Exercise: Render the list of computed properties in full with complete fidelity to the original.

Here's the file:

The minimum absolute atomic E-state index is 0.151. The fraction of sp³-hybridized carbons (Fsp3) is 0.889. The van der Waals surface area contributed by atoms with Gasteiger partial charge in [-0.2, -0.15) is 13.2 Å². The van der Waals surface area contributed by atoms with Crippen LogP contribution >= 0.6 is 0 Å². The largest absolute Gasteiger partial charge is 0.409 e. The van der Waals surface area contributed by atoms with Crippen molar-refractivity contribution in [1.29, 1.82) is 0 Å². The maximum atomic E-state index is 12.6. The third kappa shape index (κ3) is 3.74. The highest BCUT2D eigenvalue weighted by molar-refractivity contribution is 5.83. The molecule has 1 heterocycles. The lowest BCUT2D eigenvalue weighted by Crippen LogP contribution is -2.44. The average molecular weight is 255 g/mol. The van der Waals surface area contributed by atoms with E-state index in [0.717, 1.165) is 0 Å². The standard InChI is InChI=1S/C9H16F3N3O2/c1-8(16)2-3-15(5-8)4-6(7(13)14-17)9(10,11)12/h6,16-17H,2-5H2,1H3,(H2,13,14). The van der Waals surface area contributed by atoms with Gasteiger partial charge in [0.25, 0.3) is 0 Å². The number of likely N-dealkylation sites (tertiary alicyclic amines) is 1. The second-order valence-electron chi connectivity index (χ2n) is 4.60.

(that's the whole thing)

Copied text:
The minimum absolute atomic E-state index is 0.151. The fraction of sp³-hybridized carbons (Fsp3) is 0.889. The van der Waals surface area contributed by atoms with Gasteiger partial charge in [-0.2, -0.15) is 13.2 Å². The van der Waals surface area contributed by atoms with Crippen LogP contribution >= 0.6 is 0 Å². The largest absolute Gasteiger partial charge is 0.409 e. The van der Waals surface area contributed by atoms with Crippen molar-refractivity contribution in [1.29, 1.82) is 0 Å². The maximum atomic E-state index is 12.6. The third kappa shape index (κ3) is 3.74. The highest BCUT2D eigenvalue weighted by molar-refractivity contribution is 5.83. The molecule has 1 heterocycles. The lowest BCUT2D eigenvalue weighted by Crippen LogP contribution is -2.44. The average molecular weight is 255 g/mol. The van der Waals surface area contributed by atoms with E-state index in [0.717, 1.165) is 0 Å². The standard InChI is InChI=1S/C9H16F3N3O2/c1-8(16)2-3-15(5-8)4-6(7(13)14-17)9(10,11)12/h6,16-17H,2-5H2,1H3,(H2,13,14). The van der Waals surface area contributed by atoms with Gasteiger partial charge in [0.25, 0.3) is 0 Å². The number of likely N-dealkylation sites (tertiary alicyclic amines) is 1. The second-order valence-electron chi connectivity index (χ2n) is 4.60.